Evanston IL Gun Buyback Set for Dec. 15

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Mayor Elizabeth Tisdahl has announced that the City of Evanston will team up with several community organizations to co-sponsor a gun buyback program for Evanston residents. The gun buyback event will be held from 11 a.m. until 3 p.m. on Dec. 15 at Christ Temple Missionary Baptist Church, 1711 Simpson St.

Guns must be unloaded, in operational condition and participants must have proof of Evanston residency. Examples of proof of residency include a piece of mail, Evanston Public Library card, student ID or a government-issued ID.

This is an amnesty-based buyback program and no police enforcement action will be taken as a result of someone turning in a firearm. Participants are encouraged to bring in ammunition, ammunition clips and magazines, but must keep them separate from the weapon at all times. Weapons should be transported in the trunk of a vehicle or in an inaccessible area of a van or pickup truck.

There is a two-gun limit, and participants in the buyback program will receive cash for each firearm. The program will operate on a first-come, first-served basis and will end at the designated time or when all funds are exhausted.

Any Evanston resident wishing to participate in the gun buyback program, but who is unfamiliar or uncomfortable with handling a firearm can call 311 for assistance, and an officer will come out to the residence to retrieve the firearm. Amnesty will still apply for this type of request.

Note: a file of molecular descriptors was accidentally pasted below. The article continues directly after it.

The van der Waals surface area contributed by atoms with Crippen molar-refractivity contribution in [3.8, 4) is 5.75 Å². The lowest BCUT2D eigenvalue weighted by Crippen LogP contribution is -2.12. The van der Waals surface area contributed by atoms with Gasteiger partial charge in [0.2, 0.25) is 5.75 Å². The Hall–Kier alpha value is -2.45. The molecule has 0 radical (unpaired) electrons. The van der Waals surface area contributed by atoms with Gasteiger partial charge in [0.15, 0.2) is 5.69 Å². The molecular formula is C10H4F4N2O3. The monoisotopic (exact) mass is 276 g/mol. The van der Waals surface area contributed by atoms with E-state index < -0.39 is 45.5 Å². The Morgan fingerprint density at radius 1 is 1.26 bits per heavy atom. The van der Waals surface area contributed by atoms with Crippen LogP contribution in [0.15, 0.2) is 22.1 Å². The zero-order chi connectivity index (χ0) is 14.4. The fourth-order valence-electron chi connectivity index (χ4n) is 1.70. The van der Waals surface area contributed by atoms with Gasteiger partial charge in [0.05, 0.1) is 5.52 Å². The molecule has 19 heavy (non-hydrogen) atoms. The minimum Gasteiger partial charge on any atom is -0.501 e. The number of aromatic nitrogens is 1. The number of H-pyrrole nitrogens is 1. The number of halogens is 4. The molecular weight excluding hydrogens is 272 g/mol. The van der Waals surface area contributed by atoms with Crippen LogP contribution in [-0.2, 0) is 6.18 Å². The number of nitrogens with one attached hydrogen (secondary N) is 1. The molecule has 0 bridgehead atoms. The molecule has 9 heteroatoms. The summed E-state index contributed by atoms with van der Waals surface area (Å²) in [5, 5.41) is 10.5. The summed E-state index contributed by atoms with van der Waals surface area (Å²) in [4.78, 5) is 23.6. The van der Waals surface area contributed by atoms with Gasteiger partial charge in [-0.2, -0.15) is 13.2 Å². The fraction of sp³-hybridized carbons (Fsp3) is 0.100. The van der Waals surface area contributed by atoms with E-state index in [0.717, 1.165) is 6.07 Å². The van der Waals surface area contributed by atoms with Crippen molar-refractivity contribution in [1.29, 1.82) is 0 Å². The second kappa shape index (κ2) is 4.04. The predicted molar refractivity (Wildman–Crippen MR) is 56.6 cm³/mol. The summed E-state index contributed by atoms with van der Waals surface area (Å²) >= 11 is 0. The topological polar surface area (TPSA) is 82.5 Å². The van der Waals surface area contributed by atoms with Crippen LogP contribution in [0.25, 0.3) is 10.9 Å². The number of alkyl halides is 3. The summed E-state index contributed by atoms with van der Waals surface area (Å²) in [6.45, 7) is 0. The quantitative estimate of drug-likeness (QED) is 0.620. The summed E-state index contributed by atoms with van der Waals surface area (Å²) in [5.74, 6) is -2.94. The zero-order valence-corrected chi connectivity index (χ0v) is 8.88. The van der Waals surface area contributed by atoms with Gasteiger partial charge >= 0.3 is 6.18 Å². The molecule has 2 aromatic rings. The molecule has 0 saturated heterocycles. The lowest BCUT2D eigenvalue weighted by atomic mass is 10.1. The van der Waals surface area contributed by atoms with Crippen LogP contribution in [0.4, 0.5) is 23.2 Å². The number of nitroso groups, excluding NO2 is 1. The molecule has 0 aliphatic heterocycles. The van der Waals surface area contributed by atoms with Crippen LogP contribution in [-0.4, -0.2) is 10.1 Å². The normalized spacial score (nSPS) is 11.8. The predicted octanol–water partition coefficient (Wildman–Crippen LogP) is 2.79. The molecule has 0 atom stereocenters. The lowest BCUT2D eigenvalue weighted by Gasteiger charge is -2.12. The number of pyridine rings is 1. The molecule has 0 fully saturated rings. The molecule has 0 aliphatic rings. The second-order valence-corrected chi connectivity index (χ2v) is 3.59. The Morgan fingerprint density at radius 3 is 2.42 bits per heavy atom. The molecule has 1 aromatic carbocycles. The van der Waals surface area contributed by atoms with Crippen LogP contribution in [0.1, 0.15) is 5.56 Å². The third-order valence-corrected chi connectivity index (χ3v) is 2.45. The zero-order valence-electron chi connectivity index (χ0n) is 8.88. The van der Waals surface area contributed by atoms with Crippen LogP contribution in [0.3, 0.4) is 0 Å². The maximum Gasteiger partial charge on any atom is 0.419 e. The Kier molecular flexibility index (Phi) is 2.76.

Participants wishing to receive a receipt indicating that the weapon is no longer in their possession for record-keeping purposes will then be asked for additional information.

In addition to their organizational efforts and $1,000 contribution to the program, the Evanston Community Foundation has established a fund to accept residents’ contributions in support of the program at http://www.evanstonforever.org or by mail to Evanston Community Foundation, 1007 Church St., Ste. 108; Evanston, IL 60201.

“I would like to thank the Evanston Community Foundation for their efforts in helping organize this important community event, along with their generous financial support,” said Mayor Tisdahl. “I would also like to thank Evanston resident Carolyn Murray for suggesting the idea, Northwestern University, the Cherry Family Foundation and NorthShore University HealthSystem (NorthShore) Evanston Hospital for their help and most generous financial support that will go far in removing dangerous weapons off our streets and protecting our innocent youth from gun violence.”